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ADRA continues providing shelter, food for Timor refugees

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JAKARTA, INDONESIA - The Adventist Development and Relief Agency (ADRA) continues to serve thousands of those still living in West Timor, providing stable and dry shelters and much needed food as the rainy season increases health risks to the refugee families.
Approximately 100,000 refugees are still living in West Timor, despite a repatriation program launched by the United Nations High Commissioner for Refugees (UNHCR) in mid-October, according to ADRA West Timor Project Director Elie Gasagara. By December 31, it is estimated that more than 125,000 refugees returned home, including more than 83,000 with UNHCR assistance and nearly 42,500 by their own means.

"Within West Timor, approximately 50 percent of the refugees are in overcrowded camps, with limited water supplies and sanitation facilities," Gasagara reports. "Shelters are inadequate for the rainy season that started in early January, acute respiratory tract infections and gastro-intestinal diseases are still prevalent and there are fears of outbreaks of epidemics. Malnutrition, though, is the biggest problem."

ADRA together with CARE International developed a standard shelter design to accommodate two families in a structure made of wood and tarpaulin. ADRA is delivering the structures (7 meters long X 4 meters wide X 1.5 meters high at the side walls) to the most needy families in 14 refugee camps in the Belu District. Also, ADRA and CARE are providing dry platforms to refugee families, as a majority are at present without any form of flooring other than mats on rough ground, according to Gasagara. To complete the shelter program, the UNHCR office in Atambua provided ADRA with 850 tarpaulins.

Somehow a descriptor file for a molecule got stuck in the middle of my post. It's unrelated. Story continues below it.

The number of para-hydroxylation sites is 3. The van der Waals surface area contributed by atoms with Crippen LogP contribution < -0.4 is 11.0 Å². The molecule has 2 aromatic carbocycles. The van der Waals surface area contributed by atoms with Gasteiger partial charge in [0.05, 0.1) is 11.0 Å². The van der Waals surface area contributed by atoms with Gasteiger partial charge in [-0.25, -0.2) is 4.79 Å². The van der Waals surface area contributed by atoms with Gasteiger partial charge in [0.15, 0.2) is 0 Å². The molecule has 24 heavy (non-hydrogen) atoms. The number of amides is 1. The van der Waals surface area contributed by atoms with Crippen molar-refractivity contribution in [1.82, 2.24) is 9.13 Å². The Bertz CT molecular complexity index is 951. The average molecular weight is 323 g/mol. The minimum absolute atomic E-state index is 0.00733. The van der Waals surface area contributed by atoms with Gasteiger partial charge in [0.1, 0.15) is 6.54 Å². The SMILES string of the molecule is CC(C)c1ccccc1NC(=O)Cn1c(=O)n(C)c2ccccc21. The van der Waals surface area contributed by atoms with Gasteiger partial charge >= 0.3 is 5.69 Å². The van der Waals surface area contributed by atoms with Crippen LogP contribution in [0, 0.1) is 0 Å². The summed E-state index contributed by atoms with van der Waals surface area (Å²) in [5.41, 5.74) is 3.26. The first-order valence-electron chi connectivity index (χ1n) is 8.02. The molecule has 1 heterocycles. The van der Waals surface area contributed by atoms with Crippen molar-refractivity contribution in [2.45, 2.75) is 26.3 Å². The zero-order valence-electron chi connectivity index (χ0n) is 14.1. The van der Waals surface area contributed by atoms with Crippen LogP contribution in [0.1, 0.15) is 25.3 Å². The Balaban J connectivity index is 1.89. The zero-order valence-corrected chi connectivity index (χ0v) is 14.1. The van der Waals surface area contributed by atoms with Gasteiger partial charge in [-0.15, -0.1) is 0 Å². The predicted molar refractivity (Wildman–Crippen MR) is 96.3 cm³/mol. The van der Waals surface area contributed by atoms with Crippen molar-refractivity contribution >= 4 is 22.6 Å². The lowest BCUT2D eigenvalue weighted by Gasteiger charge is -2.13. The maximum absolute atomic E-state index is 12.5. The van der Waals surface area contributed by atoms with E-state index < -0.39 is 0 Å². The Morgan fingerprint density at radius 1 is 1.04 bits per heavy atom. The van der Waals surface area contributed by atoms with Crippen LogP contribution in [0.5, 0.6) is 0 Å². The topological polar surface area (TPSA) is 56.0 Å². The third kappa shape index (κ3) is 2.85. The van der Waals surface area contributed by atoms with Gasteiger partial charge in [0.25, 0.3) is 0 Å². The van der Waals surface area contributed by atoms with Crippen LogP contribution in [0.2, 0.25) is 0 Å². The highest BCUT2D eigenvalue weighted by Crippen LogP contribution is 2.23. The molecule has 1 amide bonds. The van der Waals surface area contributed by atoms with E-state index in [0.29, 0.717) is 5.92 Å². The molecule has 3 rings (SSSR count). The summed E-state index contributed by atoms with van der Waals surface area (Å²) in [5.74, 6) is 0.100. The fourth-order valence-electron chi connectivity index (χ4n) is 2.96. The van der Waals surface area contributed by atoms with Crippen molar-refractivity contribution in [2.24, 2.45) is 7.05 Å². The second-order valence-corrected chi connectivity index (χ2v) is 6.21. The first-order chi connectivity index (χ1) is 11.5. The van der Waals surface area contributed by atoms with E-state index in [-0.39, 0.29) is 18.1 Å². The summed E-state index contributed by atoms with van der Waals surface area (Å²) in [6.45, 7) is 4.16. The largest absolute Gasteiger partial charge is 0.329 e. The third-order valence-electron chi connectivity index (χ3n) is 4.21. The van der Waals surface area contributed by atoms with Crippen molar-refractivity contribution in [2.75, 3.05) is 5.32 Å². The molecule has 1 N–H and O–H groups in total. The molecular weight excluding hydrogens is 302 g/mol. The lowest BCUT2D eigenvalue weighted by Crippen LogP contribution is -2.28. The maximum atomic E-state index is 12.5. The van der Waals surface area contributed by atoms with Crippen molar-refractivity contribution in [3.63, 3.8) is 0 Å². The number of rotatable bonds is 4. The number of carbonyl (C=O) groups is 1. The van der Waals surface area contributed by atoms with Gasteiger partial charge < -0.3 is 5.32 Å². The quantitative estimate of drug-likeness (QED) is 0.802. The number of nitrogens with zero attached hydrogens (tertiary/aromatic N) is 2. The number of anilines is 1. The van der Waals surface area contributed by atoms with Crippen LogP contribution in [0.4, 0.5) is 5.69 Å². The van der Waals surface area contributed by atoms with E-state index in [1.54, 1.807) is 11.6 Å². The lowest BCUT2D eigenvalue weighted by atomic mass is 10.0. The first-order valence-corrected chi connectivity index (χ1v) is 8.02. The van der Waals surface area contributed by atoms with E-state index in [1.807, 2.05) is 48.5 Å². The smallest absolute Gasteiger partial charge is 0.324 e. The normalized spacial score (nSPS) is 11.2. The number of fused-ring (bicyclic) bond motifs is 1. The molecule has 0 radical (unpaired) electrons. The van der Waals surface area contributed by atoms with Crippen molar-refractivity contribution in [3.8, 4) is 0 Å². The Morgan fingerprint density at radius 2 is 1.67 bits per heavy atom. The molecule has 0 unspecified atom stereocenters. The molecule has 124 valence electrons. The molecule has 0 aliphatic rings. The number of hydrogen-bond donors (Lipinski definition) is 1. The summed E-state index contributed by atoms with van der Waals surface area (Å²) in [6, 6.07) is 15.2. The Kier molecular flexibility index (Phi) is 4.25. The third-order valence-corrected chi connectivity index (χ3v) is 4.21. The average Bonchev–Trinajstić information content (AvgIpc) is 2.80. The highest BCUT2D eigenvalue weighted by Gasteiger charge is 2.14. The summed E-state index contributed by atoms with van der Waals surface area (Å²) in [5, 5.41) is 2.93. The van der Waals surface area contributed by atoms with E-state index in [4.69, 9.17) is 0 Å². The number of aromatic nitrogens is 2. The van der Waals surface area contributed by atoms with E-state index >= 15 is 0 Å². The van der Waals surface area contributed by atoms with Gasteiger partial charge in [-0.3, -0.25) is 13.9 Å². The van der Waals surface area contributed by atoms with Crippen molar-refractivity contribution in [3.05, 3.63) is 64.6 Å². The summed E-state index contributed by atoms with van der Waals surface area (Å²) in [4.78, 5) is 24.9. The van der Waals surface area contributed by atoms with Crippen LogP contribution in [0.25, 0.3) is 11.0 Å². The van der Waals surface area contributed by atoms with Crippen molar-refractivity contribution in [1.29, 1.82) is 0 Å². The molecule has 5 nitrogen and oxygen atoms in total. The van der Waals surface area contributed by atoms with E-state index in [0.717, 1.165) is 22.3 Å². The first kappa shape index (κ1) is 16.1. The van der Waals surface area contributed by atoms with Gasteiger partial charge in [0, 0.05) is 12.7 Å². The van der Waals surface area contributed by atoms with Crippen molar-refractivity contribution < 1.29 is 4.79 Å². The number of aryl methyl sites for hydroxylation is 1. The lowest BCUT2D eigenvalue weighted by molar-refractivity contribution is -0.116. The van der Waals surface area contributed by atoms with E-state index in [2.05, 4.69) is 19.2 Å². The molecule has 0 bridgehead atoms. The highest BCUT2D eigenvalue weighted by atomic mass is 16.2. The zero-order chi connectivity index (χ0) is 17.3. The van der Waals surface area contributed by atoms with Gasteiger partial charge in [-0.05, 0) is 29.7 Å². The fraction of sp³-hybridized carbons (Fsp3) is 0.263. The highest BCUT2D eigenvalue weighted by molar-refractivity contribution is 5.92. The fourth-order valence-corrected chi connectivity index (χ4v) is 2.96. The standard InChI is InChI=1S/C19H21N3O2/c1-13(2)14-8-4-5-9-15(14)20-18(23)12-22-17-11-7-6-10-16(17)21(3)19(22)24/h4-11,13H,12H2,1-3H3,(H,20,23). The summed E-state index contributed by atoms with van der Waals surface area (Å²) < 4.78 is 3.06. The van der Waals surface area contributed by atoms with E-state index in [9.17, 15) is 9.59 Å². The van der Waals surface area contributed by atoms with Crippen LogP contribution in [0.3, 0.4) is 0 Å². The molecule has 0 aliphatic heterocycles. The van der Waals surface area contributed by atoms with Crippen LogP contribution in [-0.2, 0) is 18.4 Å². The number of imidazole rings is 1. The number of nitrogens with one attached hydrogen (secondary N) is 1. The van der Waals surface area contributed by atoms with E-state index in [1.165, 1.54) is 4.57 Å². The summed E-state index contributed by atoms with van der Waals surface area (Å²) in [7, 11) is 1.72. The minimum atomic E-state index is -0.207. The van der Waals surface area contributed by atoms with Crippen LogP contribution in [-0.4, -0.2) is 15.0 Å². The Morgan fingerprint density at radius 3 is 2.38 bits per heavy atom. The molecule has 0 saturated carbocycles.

"ADRA is providing an incentive to those being assisted to help speed up the operation and to encourage them to work with the program," explains Gasagara . "For each completed shelter and dry platform, ADRA provides a small wage. At the moment 550 shelters and more than 2,500 dry platforms are completed and being used by refugee families." ADRA estimates that 624 shelters and nearly 2,800 dry platforms will be finished by the end of February 2000.

According to ADRA Indonesia, from the very beginning of the crisis, food distribution was a serious concern to refugees and humanitarian agencies. A nutritional survey conducted by the International Committee of the Red Cross (ICRC) in five camps in Belu District of West Timor revealed that up to 70 percent of children are malnourished.

ADRA responded with a supplementary food distribution program targeting nearly 2,100 families (approximately 11,500 refugees) living in 14 refugee camps in the Belu District. ADRA distributed the food to these camps during three days prior to Christmas. Food packages contained such items as fish, noodles, beans and oil. With each delivery, ADRA also gave each family a special Christmas card with encouraging words about the approaching new millennium. The cards also served as food distribution cards to identify the beneficiaries in each location.

All of ADRA's efforts in West Timor, valued at more US$220,000 to date, are being funded by ADRA donors in Sweden, Norway, the Netherlands, Australia, Germany, United States, New Zealand and Canada. A donation of US$100,000 from ADRA's office in Italy was provided by HELP International.

ADRA's International office, located in Silver Spring, Maryland, is still accepting monetary donations for its relief efforts in West Timor. To make a donation, please call ADRA's toll-free number 1-800-424-ADRA (2372). To make an online donation or to find out more about ADRA, visit the web site at www.adra.org.

Contact: Beth Schaefer, Media Relations Manager
Phone: (301) 680-6355 Fax: (301) 680-6370